Published July 2009 Vol. 13 Issue 6
by Ross Evertson
I spent most of my time in college arguing. I went to art school, and despite the fact that I am an artist and photographer, it didn’t seem to agree with me. It was my nature then—and it still is, somewhat—to be disagreeable. I’ve been called argumentative and told that I obviously like to argue purely for the sake of it. Really though, I tend to play the devil’s advocate because it is typically more interesting and useful than simply agreeing with someone.
This project is the result of one of these arguments/discussions. Someone was waxing romantic about the connection between the photographer and his subject. This sort of mystical assumption is exactly the kind of thing that gets me excited to argue, but instead of engaging them I realized instantly what I would do instead. Five years later, I am finally working on it.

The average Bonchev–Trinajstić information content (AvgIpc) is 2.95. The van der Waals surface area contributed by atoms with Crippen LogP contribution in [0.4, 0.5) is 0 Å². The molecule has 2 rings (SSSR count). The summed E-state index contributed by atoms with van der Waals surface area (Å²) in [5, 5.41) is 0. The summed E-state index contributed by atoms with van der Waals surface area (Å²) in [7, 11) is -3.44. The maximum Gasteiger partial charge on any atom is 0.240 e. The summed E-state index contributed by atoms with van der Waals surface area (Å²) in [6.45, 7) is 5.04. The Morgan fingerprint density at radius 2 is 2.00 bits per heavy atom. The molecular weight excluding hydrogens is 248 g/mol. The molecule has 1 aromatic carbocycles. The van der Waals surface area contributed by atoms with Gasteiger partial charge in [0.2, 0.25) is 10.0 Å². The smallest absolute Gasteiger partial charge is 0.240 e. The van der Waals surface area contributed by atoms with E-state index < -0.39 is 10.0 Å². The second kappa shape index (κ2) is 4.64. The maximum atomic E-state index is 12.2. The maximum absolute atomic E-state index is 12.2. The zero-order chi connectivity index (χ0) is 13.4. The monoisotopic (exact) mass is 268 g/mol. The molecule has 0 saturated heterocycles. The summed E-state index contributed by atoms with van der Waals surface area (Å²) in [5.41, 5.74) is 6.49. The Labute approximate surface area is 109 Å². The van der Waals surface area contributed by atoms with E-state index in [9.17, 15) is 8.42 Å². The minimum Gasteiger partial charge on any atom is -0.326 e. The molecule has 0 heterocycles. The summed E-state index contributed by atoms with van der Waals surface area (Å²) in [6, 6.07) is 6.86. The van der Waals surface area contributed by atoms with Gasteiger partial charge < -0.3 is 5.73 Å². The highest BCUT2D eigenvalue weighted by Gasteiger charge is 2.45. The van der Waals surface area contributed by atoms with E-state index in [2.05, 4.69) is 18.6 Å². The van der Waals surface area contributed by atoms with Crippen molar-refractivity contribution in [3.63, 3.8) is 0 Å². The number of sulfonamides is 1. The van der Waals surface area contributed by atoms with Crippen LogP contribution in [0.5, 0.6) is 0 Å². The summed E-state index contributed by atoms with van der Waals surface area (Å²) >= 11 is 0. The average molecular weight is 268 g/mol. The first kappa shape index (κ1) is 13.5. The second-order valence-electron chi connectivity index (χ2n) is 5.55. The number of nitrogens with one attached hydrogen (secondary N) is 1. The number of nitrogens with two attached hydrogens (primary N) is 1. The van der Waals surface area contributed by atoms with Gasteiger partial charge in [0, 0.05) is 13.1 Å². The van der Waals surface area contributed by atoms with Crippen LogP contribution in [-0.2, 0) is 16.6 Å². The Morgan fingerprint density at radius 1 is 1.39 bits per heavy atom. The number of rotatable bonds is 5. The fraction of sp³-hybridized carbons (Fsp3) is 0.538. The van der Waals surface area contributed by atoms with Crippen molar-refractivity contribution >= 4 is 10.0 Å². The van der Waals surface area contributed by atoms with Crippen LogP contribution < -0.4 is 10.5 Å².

It is not high-brow, nor was there any real excuse for me to postpone the production of it for five years. It is embarrassingly simple. My belated retort to the idea of the photographer-subject connection was to make it literal. In this series of photos I am holding hands with the subjects—making a physical connection. While I wouldn’t want to state as fact that I feel this makes a tangible emotional difference in the nature of my relationship to the subjects, the reactions I get are both warmer and stranger than when I just take a straight portrait. Beyond just the touch, the whole interaction is a unique experience, which provides for a whole other kind of connection.